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Monday, February 27, 2006

Small Town Learns How to Support Returning Troops

Little Cloquet, MN -- population 11,201 -- is making a name for itself. Last week, community members and leaders gathered at the National Guard Armory in Duluth. The reason? They wanted to learn how to help 120 Iraq vets from the local Guard unit transition successfully back into the community. Little Cloquet is on the cutting edge. Click on 'Article Link' below tags for more...

The local paper, the Pine Journal, does a great job of touching authentically on many of the most serious issues facing the returning veteran. In the interest of education, I'll quote from it extensively:

Event facilitator Chaplain John Morris, himself a two-time combat veteran, referred to the session as a “nation-leading effort” because it was one of the first in the entire country to extensively deal with the re-integration of National Guard soldiers back into the community. In fact, the event was considered so ground-breaking that a television crew from ABC News was on hand to record it.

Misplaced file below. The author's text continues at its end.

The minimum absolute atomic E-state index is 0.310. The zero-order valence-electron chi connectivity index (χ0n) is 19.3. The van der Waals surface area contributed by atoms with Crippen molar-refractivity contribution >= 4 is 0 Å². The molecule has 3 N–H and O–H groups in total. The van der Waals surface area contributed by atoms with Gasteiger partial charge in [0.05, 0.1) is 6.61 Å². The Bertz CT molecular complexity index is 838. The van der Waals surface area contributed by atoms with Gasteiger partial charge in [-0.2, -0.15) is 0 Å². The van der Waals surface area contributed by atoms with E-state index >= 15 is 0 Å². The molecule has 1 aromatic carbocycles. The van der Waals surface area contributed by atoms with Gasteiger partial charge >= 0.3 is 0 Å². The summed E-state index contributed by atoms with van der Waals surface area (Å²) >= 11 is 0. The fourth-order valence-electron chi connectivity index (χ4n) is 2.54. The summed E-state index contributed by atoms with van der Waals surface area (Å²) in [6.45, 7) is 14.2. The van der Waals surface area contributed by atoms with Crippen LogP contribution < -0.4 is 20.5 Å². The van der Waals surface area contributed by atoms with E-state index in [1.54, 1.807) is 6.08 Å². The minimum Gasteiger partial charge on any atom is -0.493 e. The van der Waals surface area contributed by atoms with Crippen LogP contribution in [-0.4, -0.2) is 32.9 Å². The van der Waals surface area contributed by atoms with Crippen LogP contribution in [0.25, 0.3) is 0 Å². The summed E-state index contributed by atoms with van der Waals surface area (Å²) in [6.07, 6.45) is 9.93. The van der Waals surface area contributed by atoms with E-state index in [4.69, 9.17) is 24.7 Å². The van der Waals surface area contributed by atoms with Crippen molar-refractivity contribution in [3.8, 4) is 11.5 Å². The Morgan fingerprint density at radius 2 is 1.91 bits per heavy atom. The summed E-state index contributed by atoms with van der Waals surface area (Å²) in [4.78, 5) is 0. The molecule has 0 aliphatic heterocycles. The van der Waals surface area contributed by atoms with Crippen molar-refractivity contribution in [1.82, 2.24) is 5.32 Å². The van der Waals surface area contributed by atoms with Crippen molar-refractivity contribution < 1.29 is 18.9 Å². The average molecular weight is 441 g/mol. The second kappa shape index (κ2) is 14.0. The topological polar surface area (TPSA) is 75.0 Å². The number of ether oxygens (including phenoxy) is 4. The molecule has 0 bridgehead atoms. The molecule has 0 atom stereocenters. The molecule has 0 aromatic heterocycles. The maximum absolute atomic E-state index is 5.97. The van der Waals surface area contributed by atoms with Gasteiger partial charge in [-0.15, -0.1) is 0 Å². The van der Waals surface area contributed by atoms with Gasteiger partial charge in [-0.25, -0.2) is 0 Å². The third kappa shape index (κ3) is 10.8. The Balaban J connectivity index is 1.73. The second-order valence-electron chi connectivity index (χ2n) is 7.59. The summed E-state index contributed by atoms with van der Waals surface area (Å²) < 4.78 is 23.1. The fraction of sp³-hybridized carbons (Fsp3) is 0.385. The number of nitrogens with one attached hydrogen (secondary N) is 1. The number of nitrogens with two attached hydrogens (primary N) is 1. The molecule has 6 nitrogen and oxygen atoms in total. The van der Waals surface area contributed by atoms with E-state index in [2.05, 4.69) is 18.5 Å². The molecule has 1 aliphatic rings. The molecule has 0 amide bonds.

“The adjutant general of the state of Minnesota has committed the state’s resources to helping our combat veterans reintegrate,” said Morris. “I am here to ask for your help, because there is no way they can make a healthy integration without your help and support. We’re in this as a community, and everyone has a role to play. You have a chance to be a part of something no other state has done.” The program is part of a series of reintegration sessions designed to help the 120 soldiers from the local Guard unit make the necessary psychological and emotional adjustments after returning to the United States last month.